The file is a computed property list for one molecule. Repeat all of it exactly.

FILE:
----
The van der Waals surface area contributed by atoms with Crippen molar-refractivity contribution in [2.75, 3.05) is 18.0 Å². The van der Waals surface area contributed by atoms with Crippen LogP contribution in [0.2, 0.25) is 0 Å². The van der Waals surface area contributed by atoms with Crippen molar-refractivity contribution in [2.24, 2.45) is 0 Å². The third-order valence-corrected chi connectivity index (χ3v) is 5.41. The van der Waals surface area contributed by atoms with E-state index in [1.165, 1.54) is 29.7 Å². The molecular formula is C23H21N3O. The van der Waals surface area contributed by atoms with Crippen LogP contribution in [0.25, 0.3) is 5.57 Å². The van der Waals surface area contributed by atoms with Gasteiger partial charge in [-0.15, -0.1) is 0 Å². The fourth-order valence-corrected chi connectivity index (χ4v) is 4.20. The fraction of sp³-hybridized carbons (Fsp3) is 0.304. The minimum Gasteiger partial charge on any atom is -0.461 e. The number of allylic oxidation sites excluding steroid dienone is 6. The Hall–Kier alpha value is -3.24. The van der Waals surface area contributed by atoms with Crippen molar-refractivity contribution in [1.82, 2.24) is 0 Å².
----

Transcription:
The van der Waals surface area contributed by atoms with Crippen molar-refractivity contribution in [2.75, 3.05) is 18.0 Å². The van der Waals surface area contributed by atoms with Crippen LogP contribution in [0.2, 0.25) is 0 Å². The van der Waals surface area contributed by atoms with Crippen molar-refractivity contribution in [2.24, 2.45) is 0 Å². The third-order valence-corrected chi connectivity index (χ3v) is 5.41. The van der Waals surface area contributed by atoms with E-state index in [1.165, 1.54) is 29.7 Å². The molecular formula is C23H21N3O. The van der Waals surface area contributed by atoms with Crippen LogP contribution in [0.25, 0.3) is 5.57 Å². The van der Waals surface area contributed by atoms with Gasteiger partial charge in [-0.15, -0.1) is 0 Å². The fourth-order valence-corrected chi connectivity index (χ4v) is 4.20. The fraction of sp³-hybridized carbons (Fsp3) is 0.304. The minimum Gasteiger partial charge on any atom is -0.461 e. The number of allylic oxidation sites excluding steroid dienone is 6. The Hall–Kier alpha value is -3.24. The van der Waals surface area contributed by atoms with Crippen molar-refractivity contribution in [1.82, 2.24) is 0 Å².